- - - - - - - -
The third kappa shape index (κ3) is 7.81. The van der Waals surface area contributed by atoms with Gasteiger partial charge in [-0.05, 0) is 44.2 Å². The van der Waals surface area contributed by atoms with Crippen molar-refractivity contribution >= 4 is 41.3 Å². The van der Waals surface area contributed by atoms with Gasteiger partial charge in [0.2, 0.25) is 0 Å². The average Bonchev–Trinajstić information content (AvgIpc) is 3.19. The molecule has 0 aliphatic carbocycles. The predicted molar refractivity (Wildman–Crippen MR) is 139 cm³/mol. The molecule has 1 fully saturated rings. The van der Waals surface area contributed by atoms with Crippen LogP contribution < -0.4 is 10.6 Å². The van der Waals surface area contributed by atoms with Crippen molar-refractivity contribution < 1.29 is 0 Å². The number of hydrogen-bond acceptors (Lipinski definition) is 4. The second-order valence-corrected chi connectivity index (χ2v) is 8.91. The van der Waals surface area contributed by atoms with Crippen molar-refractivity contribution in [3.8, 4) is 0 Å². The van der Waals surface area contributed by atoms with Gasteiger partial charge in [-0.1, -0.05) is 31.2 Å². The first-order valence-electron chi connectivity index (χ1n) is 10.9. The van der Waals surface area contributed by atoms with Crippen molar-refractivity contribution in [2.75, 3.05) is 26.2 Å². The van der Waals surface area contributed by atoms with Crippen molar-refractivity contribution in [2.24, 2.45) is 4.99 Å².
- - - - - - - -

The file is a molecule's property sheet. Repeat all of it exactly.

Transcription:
The third kappa shape index (κ3) is 7.81. The van der Waals surface area contributed by atoms with Gasteiger partial charge in [-0.05, 0) is 44.2 Å². The van der Waals surface area contributed by atoms with Crippen molar-refractivity contribution >= 4 is 41.3 Å². The van der Waals surface area contributed by atoms with Gasteiger partial charge in [0.2, 0.25) is 0 Å². The average Bonchev–Trinajstić information content (AvgIpc) is 3.19. The molecule has 0 aliphatic carbocycles. The predicted molar refractivity (Wildman–Crippen MR) is 139 cm³/mol. The molecule has 1 fully saturated rings. The van der Waals surface area contributed by atoms with Crippen LogP contribution < -0.4 is 10.6 Å². The van der Waals surface area contributed by atoms with Crippen molar-refractivity contribution < 1.29 is 0 Å². The number of hydrogen-bond acceptors (Lipinski definition) is 4. The second-order valence-corrected chi connectivity index (χ2v) is 8.91. The van der Waals surface area contributed by atoms with Crippen molar-refractivity contribution in [3.8, 4) is 0 Å². The van der Waals surface area contributed by atoms with Gasteiger partial charge in [-0.1, -0.05) is 31.2 Å². The first-order valence-electron chi connectivity index (χ1n) is 10.9. The van der Waals surface area contributed by atoms with Crippen molar-refractivity contribution in [2.75, 3.05) is 26.2 Å². The van der Waals surface area contributed by atoms with Crippen molar-refractivity contribution in [2.24, 2.45) is 4.99 Å².